S6 action, release of branch moved in S1, winces at sound of branch rebounding.
S7 refers to sound of branch, questions whether branch may have missed new character, new character riding behind main character.

The things I like to know during any opening are story related. I want to know the name of the main character (Got it, good). I like to know setting (Dead trees within a surrounding desert in the land of Far Terra. This gives me the feeling of information without substance. What do the trees look, smell, feel like? Does the character see the desert?) I like a beginning of plot (Why is the main character there? S5 suggests that she is there for testing, but this is unclear. Plot is what the character is going to do, and I don't get a clear indication of what she is doing or what she will do.) I like to know some conflict (Got it, magic is failing and somehow the main character wants to do something about it.)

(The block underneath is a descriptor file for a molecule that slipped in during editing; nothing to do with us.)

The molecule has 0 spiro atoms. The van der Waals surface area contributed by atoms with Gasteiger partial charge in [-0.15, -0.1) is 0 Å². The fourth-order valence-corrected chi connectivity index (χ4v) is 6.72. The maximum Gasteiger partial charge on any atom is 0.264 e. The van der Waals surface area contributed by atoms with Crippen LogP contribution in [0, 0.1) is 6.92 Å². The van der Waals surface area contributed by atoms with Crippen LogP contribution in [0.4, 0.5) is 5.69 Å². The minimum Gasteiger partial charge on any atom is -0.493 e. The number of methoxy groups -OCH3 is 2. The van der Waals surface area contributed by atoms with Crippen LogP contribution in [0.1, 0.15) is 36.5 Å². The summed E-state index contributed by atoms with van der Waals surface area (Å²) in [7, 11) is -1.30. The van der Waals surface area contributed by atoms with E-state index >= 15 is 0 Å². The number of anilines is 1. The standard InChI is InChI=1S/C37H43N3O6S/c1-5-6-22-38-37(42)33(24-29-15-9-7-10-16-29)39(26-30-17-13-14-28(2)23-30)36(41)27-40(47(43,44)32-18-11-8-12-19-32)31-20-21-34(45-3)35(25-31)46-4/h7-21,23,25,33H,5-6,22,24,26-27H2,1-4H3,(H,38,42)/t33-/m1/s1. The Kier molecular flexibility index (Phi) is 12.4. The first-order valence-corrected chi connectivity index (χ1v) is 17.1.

If you were to sit me down and describe the picture you have in your head, what would you say? Take that picture out of your head, hold it in your hand and describe it to me. Who is in the picture? Where is she/they? What does the place look like? What is she doing? Why is she doing it? What do you find interesting enough about the picture that it was the first one in the album that you wanted to show me?

Internal difficulty: If she only hears the sound of the branch rebounding and there is no impact (there can be no sound of a near miss), then why does she wince at the sound?

I hope this helps,
Kent